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Health officials have confirmed two new cases of monkeypox in the UK.
The UK Health Security Agency (UKHSA) said the London couple diagnosed with the virus live in the same household and are not linked to the recently confirmed case in England.
One of the cases is currently receiving care at the expert infectious disease unit at St Mary’s Hospital, Imperial College Healthcare NHS Trust, London.
The other is isolating and doesn’t require hospital treatment, as said in a statement released today, 14 May.
UKHSA experts have said they are working closely with the couple and NHS staff in order to find out where and how the pair acquired the infection.
The infection can be spread when someone is in close contact with an infected person; however, there is a very low risk of transmission to the general population.— UK Health Security Agency (@UKHSA) May 7, 2022
They’ll also be providing information and health advice to anyone who might have been in close contact with them as a precautionary measure.
Last week, an individual was confirmed to have monkeypox after travelling to the UK from Nigeria, where they are believed to have contracted the infection.
Initial symptoms of the virus include fever, headache, muscle aches, backache and exhaustion. Those diagnosed can also develop a rash that usually starts on the face before spreading to other parts of the body.
The infection is considered similar to human smallpox, and those diagnosed with monkeypox usually only suffer mild illnesses, but severe illness can occur in some individuals.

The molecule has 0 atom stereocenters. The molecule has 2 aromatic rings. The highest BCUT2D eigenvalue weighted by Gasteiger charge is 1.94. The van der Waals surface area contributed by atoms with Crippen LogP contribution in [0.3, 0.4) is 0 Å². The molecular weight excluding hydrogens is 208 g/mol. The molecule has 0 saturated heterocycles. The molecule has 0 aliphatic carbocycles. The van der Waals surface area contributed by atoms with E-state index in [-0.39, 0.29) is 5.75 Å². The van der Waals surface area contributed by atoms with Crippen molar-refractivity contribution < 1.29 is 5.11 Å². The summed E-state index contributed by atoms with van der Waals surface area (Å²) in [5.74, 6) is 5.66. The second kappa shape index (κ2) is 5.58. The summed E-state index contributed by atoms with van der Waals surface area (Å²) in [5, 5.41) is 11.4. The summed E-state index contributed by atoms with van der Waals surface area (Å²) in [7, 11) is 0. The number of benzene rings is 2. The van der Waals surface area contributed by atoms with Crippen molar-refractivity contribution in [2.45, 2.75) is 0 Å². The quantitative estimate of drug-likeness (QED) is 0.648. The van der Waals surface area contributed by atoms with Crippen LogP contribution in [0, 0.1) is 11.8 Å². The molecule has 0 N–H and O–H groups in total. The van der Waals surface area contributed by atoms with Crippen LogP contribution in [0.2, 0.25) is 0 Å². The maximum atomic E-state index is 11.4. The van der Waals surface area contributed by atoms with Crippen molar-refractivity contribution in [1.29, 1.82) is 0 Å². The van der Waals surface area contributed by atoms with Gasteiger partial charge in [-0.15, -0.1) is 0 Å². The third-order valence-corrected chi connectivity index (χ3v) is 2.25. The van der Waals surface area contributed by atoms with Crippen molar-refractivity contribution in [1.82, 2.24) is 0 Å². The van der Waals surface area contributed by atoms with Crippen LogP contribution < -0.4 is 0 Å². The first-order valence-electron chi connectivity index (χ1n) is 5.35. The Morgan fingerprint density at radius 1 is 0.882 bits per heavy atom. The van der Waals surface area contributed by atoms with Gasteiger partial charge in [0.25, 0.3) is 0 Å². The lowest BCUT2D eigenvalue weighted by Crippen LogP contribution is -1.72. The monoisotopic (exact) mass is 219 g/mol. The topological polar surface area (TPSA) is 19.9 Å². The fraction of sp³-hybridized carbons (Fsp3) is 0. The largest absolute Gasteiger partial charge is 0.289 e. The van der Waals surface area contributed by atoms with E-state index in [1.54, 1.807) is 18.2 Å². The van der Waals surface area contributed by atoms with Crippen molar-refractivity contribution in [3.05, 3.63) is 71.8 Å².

Speaking about the latest diagnoses, Dr Colin Brown, Director of Clinical and Emerging Infections, UKHSA, said: “We have confirmed 2 new monkeypox cases in England that are not linked to the case announced on May 7.
“While investigations remain ongoing to determine the source of infection, it is important to emphasise it does not spread easily between people and requires close personal contact with an infected symptomatic person.
“The overall risk to the general public remains very low.”
He continued: “We are contacting any potential friends, family or contacts in the community.
“We are also working with the NHS to reach any healthcare contacts who have had close contact with the cases prior to confirmation of their infection, to assess them as necessary and provide advice.
“UKHSA and the NHS have well established and robust infection control procedures for dealing with cases of imported infectious disease and these will be strictly followed.”
Professor Julian Redhead, medical director at Imperial College Healthcare NHS Trust, added: “We are caring for a patient in our specialist high consequence infectious diseases unit at St Mary’s Hospital.
“All of the necessary infectious control procedures have been followed and we are working closely with UKHSA and NHS England.”
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